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US: Parish Official Charged in Louisiana Storm Case

by Leslie eatonThe New York Times
November 18th, 2005

In the first corruption arrest stemming from the federal money flooding into Louisiana for hurricane cleanup, federal prosecutors on Wednesday charged a parish official with taking kickbacks to arrange a debris-removal contract.

The official, Joseph Impastato of Lacombe, La., serves on the council of St. Tammany Parish, on the north shore of Lake Pontchartrain. He was accused of taking $85,000 from a local businessman who had a site available for dumping hurricane debris, according to a criminal complaint filed by Jim Letten, the United States attorney for the Eastern District of Louisiana.

Mr. Impastato, who did not have to enter a plea, was released on a $5,000 personal recognizance bond, said Jan Maselli Mann, the first assistant United States attorney.

His lawyer, Karl J. Koch, of Baton Rouge, did not return telephone calls seeking comment.

Every year, St. Tammany Parish awards contracts for removal of debris from storms so it will be prepared for emergencies and will avoid unnecessary expenses, said Suzanne Parsons, a spokeswoman for the parish. In March, it awarded the contract to a local company, Omni Pinnacle, which, Ms. Parsons said, was the lowest bidder.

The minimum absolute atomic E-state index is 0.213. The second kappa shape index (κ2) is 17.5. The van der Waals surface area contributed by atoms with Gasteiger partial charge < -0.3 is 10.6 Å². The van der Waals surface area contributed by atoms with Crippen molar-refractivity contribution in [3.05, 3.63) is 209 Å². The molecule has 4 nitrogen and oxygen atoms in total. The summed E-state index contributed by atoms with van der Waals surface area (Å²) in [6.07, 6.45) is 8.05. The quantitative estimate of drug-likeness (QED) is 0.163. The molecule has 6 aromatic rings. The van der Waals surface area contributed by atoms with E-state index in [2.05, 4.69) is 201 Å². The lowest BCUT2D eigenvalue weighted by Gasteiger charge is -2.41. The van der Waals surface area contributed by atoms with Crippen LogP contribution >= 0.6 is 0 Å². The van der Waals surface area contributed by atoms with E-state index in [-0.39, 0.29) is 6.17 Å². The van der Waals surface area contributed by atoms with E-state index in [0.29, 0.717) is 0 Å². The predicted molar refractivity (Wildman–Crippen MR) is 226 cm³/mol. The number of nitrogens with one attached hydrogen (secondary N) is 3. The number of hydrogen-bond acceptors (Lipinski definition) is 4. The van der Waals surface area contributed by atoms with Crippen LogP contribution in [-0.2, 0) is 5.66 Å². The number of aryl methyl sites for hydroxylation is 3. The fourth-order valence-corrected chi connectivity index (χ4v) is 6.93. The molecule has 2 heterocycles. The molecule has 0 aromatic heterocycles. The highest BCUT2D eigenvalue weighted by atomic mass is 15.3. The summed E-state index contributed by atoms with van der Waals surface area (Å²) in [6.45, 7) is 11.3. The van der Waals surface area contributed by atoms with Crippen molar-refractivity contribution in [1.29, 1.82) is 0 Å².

After the hurricanes, the Federal Emergency Management Agency agreed to reimburse the parish for most of the costs of removing the debris.

According to an affidavit filed with the complaint, Mr. Impastato told the unnamed local businessman that he could arrange a $200,000 subcontract with Omni Pinnacle if the businessman would split the proceeds with him.

Federal agents videotaped Mr. Impastato receiving two cashier's checks, the affidavit said.

A spokeswoman for Omni Pinnacle, Betsie Gambel, said the company had been advised not to discuss the matter because of the investigation but she added that the company itself was not a target.

Congress has repeatedly expressed concern that the billions of dollars of federal aid to the Gulf Coast could be subject to waste, fraud and abuse.

Federal, state and local officials have all pledged to monitor the use of the money.

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